Rhode Island's 'Crusade' Offers College Aid, Mentoring Program
Gov. Edward D. DiPrete of Rhode Island has announced the creation of a new state program to provide college scholarships to low-income students and to supply all students with volunteer mentors beginning in the 3rd grade.
In exchange for money and guidance, students signing up for the plan would agree to reject drugs, avoid pregnancy, and submit to state review of their grades, among other conditions.
Governor DiPrete said the program would begin with students entering the 3rd grade in 1991. When the students reached their senior year in high school, the program would offer annual scholarships of about $3,500--the projected cost of attending the University of Rhode Island in 2001--to those classified as "economically disadvantaged."
Mr. DiPrete signed an executive order establishing the program, called the "Children's Crusade for Higher Education," on Aug. 31.
Before the program can begin, however, state officials must raise the money to pay for it. Efforts are already under way to obtain $10 million in seed money from state businesses and foundations.
In addition, Mr. DiPrete plans to ask the legislature to provide $3.2 million a year for the program, according to Leila Mahoney, a senior assistant to the Governor. Mr. DiPrete also has said he will be "knocking on the door of the White House for a significant contribution."
Contributions would go into the program's endowment, which sponsors hope will reach $50 million by 2001. The endowment would supply the scholarships, cover administrative costs, and pay for a small summer-job program for 7th through 12th graders.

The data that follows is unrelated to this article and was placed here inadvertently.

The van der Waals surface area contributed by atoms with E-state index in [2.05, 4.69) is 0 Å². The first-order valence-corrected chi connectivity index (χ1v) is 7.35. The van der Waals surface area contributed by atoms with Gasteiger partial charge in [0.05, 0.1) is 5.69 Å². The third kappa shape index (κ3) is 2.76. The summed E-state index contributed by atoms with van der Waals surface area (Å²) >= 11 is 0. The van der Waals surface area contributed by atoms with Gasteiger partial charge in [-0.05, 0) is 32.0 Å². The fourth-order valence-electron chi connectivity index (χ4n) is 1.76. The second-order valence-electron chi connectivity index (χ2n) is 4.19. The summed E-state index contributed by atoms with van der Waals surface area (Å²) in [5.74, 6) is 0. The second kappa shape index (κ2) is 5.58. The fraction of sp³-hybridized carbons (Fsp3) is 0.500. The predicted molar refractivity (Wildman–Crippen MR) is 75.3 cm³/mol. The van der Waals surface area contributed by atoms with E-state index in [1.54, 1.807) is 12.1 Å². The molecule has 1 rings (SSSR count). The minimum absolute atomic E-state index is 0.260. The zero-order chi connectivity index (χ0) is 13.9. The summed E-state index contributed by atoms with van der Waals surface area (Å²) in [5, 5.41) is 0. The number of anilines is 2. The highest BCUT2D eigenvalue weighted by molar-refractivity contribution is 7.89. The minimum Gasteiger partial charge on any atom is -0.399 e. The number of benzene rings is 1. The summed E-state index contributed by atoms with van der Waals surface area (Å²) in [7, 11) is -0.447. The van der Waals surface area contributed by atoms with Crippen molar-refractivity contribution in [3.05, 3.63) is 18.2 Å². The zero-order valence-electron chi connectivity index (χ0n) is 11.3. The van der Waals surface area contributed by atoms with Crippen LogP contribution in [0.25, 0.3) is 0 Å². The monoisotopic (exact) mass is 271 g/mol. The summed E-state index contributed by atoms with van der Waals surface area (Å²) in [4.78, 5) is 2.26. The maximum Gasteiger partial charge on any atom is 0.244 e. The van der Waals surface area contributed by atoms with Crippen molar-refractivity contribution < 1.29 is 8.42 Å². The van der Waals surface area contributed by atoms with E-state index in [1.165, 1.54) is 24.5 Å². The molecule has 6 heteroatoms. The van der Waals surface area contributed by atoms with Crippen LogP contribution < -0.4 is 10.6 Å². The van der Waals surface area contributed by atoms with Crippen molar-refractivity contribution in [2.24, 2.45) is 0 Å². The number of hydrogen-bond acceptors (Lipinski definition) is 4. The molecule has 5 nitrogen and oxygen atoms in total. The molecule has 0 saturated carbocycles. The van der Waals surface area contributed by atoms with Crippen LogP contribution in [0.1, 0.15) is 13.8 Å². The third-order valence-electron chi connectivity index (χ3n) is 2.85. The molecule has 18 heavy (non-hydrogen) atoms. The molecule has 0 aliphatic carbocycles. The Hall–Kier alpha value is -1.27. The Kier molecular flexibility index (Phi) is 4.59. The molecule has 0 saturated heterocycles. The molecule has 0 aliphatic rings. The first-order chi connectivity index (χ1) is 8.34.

Officials also said they plan to sign up educators, business leaders, and other citizens from all socioeconomic levels to serve as unpaid mentors for students.
The program has three goals, Ms. Mahoney explained. It aims to reduce the number of dropouts in the state by 800 a year; increase the number of "job ready" high-school graduates by 1,600 annually; and add 880 students each year to the ranks of the college-bound.
There are about 10,000 3rd graders in the state each year, about one-third of whom will eventually be eligible for financial aid, Ms. Mahoney said. "We anticipate that we'll have room for everyone" in the program, she predicted.
Ms. Mahoney also said the state will offer a "money-back guarantee" to contributors to the endowment. If the program fails to meet its goals, she promised, "We'll give every investor their initial investment back."
Education policymakers in the state greeted Mr. DiPrete's proposal with a mixture of skepticism and excitement.
"I have a lot of problems with the program," said Senator Dick Patterson, chairman of the Senate finance committee. He questioned the wisdom of asking 3rd graders to enter into a "contract" in exchange for state aid, for example. "I wonder if they realize what they're doing?" he asked.
Mr. Patterson also cited several existing state programs that "ought to be funded before we appropriate money for a new one."
But State Senator David Sholes, chairman of the Senate health, education, and welfare committee, called the program "a laudable concept."
Harvey Press, president of the National Education Association Rhode Island, said he was "very excited about the program."
The state Board of Governors for Higher Education has endorsed the proposal, which was designed by the board's commissioner, Americo W. Petrocelli.